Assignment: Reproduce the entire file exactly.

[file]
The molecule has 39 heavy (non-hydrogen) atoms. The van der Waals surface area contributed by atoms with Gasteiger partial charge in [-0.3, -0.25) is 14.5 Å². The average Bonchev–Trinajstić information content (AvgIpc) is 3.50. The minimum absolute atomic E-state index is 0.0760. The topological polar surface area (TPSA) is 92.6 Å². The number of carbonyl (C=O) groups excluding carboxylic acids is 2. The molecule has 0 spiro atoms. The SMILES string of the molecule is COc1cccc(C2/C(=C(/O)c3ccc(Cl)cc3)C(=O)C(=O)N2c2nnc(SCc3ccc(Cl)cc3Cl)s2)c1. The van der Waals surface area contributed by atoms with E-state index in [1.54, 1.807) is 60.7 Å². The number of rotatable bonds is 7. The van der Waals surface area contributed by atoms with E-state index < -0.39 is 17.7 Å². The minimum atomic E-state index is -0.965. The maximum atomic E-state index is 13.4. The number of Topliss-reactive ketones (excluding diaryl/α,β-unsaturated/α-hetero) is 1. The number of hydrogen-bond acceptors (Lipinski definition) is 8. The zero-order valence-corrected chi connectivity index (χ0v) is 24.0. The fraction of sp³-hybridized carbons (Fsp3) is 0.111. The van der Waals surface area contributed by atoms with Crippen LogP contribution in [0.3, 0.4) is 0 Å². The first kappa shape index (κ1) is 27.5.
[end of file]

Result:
The molecule has 39 heavy (non-hydrogen) atoms. The van der Waals surface area contributed by atoms with Gasteiger partial charge in [-0.3, -0.25) is 14.5 Å². The average Bonchev–Trinajstić information content (AvgIpc) is 3.50. The minimum absolute atomic E-state index is 0.0760. The topological polar surface area (TPSA) is 92.6 Å². The number of carbonyl (C=O) groups excluding carboxylic acids is 2. The molecule has 0 spiro atoms. The SMILES string of the molecule is COc1cccc(C2/C(=C(/O)c3ccc(Cl)cc3)C(=O)C(=O)N2c2nnc(SCc3ccc(Cl)cc3Cl)s2)c1. The van der Waals surface area contributed by atoms with E-state index in [1.54, 1.807) is 60.7 Å². The number of rotatable bonds is 7. The van der Waals surface area contributed by atoms with E-state index < -0.39 is 17.7 Å². The minimum atomic E-state index is -0.965. The maximum atomic E-state index is 13.4. The number of Topliss-reactive ketones (excluding diaryl/α,β-unsaturated/α-hetero) is 1. The number of hydrogen-bond acceptors (Lipinski definition) is 8. The zero-order valence-corrected chi connectivity index (χ0v) is 24.0. The fraction of sp³-hybridized carbons (Fsp3) is 0.111. The van der Waals surface area contributed by atoms with Crippen LogP contribution in [0.3, 0.4) is 0 Å². The first kappa shape index (κ1) is 27.5.